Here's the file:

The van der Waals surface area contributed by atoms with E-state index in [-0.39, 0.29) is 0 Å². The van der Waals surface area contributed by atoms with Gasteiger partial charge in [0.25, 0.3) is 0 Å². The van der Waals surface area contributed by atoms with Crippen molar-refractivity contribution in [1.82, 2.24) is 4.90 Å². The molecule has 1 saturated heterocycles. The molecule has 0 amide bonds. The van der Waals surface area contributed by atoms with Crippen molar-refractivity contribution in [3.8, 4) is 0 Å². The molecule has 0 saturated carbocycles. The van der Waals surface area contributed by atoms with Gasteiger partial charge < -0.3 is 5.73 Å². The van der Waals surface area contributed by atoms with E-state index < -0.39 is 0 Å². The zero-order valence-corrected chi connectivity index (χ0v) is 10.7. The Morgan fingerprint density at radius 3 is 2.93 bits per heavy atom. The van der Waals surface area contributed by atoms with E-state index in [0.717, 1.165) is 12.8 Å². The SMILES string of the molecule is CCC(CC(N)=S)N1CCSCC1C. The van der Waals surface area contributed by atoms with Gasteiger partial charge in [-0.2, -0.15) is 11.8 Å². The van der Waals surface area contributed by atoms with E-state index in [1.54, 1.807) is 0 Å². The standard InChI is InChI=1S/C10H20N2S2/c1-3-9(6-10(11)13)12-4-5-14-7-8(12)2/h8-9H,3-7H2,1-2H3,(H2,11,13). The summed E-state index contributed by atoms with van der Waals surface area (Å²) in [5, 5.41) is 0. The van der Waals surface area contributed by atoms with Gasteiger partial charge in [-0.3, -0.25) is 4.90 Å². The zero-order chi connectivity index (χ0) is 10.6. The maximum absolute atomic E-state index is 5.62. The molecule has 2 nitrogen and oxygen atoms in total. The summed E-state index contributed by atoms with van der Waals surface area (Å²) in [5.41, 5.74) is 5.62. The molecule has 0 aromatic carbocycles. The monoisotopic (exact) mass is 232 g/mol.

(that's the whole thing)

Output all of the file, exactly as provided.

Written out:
The van der Waals surface area contributed by atoms with E-state index in [-0.39, 0.29) is 0 Å². The van der Waals surface area contributed by atoms with Gasteiger partial charge in [0.25, 0.3) is 0 Å². The van der Waals surface area contributed by atoms with Crippen molar-refractivity contribution in [1.82, 2.24) is 4.90 Å². The molecule has 1 saturated heterocycles. The molecule has 0 amide bonds. The van der Waals surface area contributed by atoms with Crippen molar-refractivity contribution in [3.8, 4) is 0 Å². The molecule has 0 saturated carbocycles. The van der Waals surface area contributed by atoms with Gasteiger partial charge < -0.3 is 5.73 Å². The van der Waals surface area contributed by atoms with E-state index < -0.39 is 0 Å². The zero-order valence-corrected chi connectivity index (χ0v) is 10.7. The Morgan fingerprint density at radius 3 is 2.93 bits per heavy atom. The van der Waals surface area contributed by atoms with E-state index in [0.717, 1.165) is 12.8 Å². The SMILES string of the molecule is CCC(CC(N)=S)N1CCSCC1C. The van der Waals surface area contributed by atoms with Gasteiger partial charge in [-0.2, -0.15) is 11.8 Å². The van der Waals surface area contributed by atoms with E-state index in [1.54, 1.807) is 0 Å². The standard InChI is InChI=1S/C10H20N2S2/c1-3-9(6-10(11)13)12-4-5-14-7-8(12)2/h8-9H,3-7H2,1-2H3,(H2,11,13). The summed E-state index contributed by atoms with van der Waals surface area (Å²) in [5, 5.41) is 0. The van der Waals surface area contributed by atoms with Gasteiger partial charge in [-0.3, -0.25) is 4.90 Å². The zero-order chi connectivity index (χ0) is 10.6. The maximum absolute atomic E-state index is 5.62. The molecule has 2 nitrogen and oxygen atoms in total. The summed E-state index contributed by atoms with van der Waals surface area (Å²) in [5.41, 5.74) is 5.62. The molecule has 0 aromatic carbocycles. The monoisotopic (exact) mass is 232 g/mol.